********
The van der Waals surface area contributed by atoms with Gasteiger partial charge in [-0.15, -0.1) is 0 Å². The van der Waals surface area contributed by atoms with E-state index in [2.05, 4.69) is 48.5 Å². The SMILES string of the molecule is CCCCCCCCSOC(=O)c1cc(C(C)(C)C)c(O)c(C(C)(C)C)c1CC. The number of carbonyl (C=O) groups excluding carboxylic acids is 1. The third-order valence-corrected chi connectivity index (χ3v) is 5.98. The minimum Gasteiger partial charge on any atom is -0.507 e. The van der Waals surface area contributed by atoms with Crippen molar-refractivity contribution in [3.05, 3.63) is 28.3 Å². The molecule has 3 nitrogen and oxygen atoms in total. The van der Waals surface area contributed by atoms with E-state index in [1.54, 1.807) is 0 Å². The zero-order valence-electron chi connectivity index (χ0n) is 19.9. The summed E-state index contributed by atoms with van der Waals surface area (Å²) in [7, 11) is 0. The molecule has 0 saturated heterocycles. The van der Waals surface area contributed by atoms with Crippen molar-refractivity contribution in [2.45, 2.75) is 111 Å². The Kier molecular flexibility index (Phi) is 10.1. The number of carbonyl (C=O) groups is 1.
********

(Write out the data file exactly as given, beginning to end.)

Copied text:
The van der Waals surface area contributed by atoms with Gasteiger partial charge in [-0.15, -0.1) is 0 Å². The van der Waals surface area contributed by atoms with E-state index in [2.05, 4.69) is 48.5 Å². The SMILES string of the molecule is CCCCCCCCSOC(=O)c1cc(C(C)(C)C)c(O)c(C(C)(C)C)c1CC. The number of carbonyl (C=O) groups excluding carboxylic acids is 1. The third-order valence-corrected chi connectivity index (χ3v) is 5.98. The minimum Gasteiger partial charge on any atom is -0.507 e. The van der Waals surface area contributed by atoms with Crippen molar-refractivity contribution in [3.05, 3.63) is 28.3 Å². The molecule has 3 nitrogen and oxygen atoms in total. The van der Waals surface area contributed by atoms with E-state index in [1.54, 1.807) is 0 Å². The zero-order valence-electron chi connectivity index (χ0n) is 19.9. The summed E-state index contributed by atoms with van der Waals surface area (Å²) in [7, 11) is 0. The molecule has 0 saturated heterocycles. The van der Waals surface area contributed by atoms with Crippen molar-refractivity contribution in [2.45, 2.75) is 111 Å². The Kier molecular flexibility index (Phi) is 10.1. The number of carbonyl (C=O) groups is 1.